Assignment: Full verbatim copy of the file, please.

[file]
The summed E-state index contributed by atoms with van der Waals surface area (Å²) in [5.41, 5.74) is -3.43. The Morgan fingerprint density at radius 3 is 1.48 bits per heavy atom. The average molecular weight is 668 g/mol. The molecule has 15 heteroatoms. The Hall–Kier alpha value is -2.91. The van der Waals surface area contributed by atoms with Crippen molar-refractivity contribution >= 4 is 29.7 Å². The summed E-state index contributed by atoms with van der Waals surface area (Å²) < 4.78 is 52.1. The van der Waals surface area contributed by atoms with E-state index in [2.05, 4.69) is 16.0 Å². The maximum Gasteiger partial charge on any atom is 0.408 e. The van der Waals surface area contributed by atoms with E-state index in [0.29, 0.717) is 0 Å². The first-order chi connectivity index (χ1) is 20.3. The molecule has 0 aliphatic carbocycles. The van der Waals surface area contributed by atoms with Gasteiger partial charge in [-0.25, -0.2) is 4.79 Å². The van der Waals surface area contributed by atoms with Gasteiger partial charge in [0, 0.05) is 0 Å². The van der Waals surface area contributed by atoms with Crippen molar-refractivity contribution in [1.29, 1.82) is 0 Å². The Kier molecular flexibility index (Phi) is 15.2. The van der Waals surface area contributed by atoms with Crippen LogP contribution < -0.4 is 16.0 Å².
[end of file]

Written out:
The summed E-state index contributed by atoms with van der Waals surface area (Å²) in [5.41, 5.74) is -3.43. The Morgan fingerprint density at radius 3 is 1.48 bits per heavy atom. The average molecular weight is 668 g/mol. The molecule has 15 heteroatoms. The Hall–Kier alpha value is -2.91. The van der Waals surface area contributed by atoms with Crippen molar-refractivity contribution >= 4 is 29.7 Å². The summed E-state index contributed by atoms with van der Waals surface area (Å²) < 4.78 is 52.1. The van der Waals surface area contributed by atoms with E-state index in [2.05, 4.69) is 16.0 Å². The maximum Gasteiger partial charge on any atom is 0.408 e. The van der Waals surface area contributed by atoms with E-state index in [0.29, 0.717) is 0 Å². The first-order chi connectivity index (χ1) is 20.3. The molecule has 0 aliphatic carbocycles. The van der Waals surface area contributed by atoms with Gasteiger partial charge in [-0.25, -0.2) is 4.79 Å². The van der Waals surface area contributed by atoms with Gasteiger partial charge in [0, 0.05) is 0 Å². The van der Waals surface area contributed by atoms with Crippen molar-refractivity contribution in [1.29, 1.82) is 0 Å². The Kier molecular flexibility index (Phi) is 15.2. The van der Waals surface area contributed by atoms with Crippen LogP contribution < -0.4 is 16.0 Å².